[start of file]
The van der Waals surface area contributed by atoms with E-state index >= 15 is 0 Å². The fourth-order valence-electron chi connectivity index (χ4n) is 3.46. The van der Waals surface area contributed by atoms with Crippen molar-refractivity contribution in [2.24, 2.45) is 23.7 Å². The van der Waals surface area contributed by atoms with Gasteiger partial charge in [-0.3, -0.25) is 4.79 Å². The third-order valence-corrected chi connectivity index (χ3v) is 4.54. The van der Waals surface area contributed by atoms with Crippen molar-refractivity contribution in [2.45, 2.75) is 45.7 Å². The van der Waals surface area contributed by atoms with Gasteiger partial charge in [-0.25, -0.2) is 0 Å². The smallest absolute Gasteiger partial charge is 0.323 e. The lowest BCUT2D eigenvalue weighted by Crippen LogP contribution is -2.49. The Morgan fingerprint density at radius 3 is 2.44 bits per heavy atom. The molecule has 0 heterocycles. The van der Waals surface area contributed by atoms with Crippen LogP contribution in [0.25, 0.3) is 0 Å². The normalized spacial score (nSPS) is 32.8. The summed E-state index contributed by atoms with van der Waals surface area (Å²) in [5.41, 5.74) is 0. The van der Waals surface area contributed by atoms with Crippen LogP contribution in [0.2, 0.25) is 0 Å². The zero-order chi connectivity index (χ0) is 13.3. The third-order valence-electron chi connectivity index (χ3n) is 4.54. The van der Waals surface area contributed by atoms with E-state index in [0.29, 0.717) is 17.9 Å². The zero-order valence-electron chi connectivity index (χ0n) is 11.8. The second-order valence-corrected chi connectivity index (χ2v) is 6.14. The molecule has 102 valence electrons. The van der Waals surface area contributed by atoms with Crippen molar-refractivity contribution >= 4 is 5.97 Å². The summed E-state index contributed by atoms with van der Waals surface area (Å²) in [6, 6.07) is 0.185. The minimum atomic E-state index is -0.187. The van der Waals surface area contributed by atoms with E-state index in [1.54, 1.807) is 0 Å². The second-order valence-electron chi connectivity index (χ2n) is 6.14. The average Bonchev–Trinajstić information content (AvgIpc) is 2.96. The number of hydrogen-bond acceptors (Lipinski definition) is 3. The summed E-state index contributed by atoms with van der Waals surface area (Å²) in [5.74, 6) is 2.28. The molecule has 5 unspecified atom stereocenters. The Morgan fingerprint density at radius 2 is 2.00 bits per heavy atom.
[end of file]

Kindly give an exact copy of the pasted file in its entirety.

The van der Waals surface area contributed by atoms with E-state index >= 15 is 0 Å². The fourth-order valence-electron chi connectivity index (χ4n) is 3.46. The van der Waals surface area contributed by atoms with Crippen molar-refractivity contribution in [2.24, 2.45) is 23.7 Å². The van der Waals surface area contributed by atoms with Gasteiger partial charge in [-0.3, -0.25) is 4.79 Å². The third-order valence-corrected chi connectivity index (χ3v) is 4.54. The van der Waals surface area contributed by atoms with Crippen molar-refractivity contribution in [2.45, 2.75) is 45.7 Å². The van der Waals surface area contributed by atoms with Gasteiger partial charge in [-0.25, -0.2) is 0 Å². The smallest absolute Gasteiger partial charge is 0.323 e. The lowest BCUT2D eigenvalue weighted by Crippen LogP contribution is -2.49. The Morgan fingerprint density at radius 3 is 2.44 bits per heavy atom. The molecule has 0 heterocycles. The van der Waals surface area contributed by atoms with Crippen LogP contribution in [0.25, 0.3) is 0 Å². The normalized spacial score (nSPS) is 32.8. The summed E-state index contributed by atoms with van der Waals surface area (Å²) in [5.41, 5.74) is 0. The van der Waals surface area contributed by atoms with Crippen LogP contribution in [0.2, 0.25) is 0 Å². The zero-order chi connectivity index (χ0) is 13.3. The third-order valence-electron chi connectivity index (χ3n) is 4.54. The van der Waals surface area contributed by atoms with E-state index in [0.29, 0.717) is 17.9 Å². The zero-order valence-electron chi connectivity index (χ0n) is 11.8. The second-order valence-corrected chi connectivity index (χ2v) is 6.14. The molecule has 102 valence electrons. The van der Waals surface area contributed by atoms with Crippen molar-refractivity contribution >= 4 is 5.97 Å². The summed E-state index contributed by atoms with van der Waals surface area (Å²) in [6, 6.07) is 0.185. The minimum atomic E-state index is -0.187. The van der Waals surface area contributed by atoms with E-state index in [1.54, 1.807) is 0 Å². The second-order valence-electron chi connectivity index (χ2n) is 6.14. The average Bonchev–Trinajstić information content (AvgIpc) is 2.96. The number of hydrogen-bond acceptors (Lipinski definition) is 3. The summed E-state index contributed by atoms with van der Waals surface area (Å²) in [5.74, 6) is 2.28. The molecule has 5 unspecified atom stereocenters. The Morgan fingerprint density at radius 2 is 2.00 bits per heavy atom.